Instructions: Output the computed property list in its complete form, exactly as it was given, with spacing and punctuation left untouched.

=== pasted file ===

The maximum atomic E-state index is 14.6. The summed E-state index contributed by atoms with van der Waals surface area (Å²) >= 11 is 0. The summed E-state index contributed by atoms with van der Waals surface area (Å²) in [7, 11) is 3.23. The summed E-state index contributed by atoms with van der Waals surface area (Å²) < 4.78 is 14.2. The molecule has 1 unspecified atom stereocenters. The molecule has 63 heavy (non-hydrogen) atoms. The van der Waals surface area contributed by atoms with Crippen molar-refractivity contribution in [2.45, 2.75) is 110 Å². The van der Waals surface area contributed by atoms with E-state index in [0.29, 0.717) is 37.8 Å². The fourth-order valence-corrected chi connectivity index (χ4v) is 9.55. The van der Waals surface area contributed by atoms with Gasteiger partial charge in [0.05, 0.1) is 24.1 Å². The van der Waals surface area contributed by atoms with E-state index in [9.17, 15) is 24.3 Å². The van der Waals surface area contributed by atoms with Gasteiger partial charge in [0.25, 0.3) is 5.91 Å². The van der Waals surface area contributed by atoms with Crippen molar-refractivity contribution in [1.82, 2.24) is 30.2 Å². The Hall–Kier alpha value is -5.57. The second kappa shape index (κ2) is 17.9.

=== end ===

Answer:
The maximum atomic E-state index is 14.6. The summed E-state index contributed by atoms with van der Waals surface area (Å²) >= 11 is 0. The summed E-state index contributed by atoms with van der Waals surface area (Å²) in [7, 11) is 3.23. The summed E-state index contributed by atoms with van der Waals surface area (Å²) < 4.78 is 14.2. The molecule has 1 unspecified atom stereocenters. The molecule has 63 heavy (non-hydrogen) atoms. The van der Waals surface area contributed by atoms with Crippen molar-refractivity contribution in [2.45, 2.75) is 110 Å². The van der Waals surface area contributed by atoms with E-state index in [0.29, 0.717) is 37.8 Å². The fourth-order valence-corrected chi connectivity index (χ4v) is 9.55. The van der Waals surface area contributed by atoms with Gasteiger partial charge in [0.05, 0.1) is 24.1 Å². The van der Waals surface area contributed by atoms with E-state index in [9.17, 15) is 24.3 Å². The van der Waals surface area contributed by atoms with Gasteiger partial charge in [0.25, 0.3) is 5.91 Å². The van der Waals surface area contributed by atoms with Crippen molar-refractivity contribution in [1.82, 2.24) is 30.2 Å². The Hall–Kier alpha value is -5.57. The second kappa shape index (κ2) is 17.9.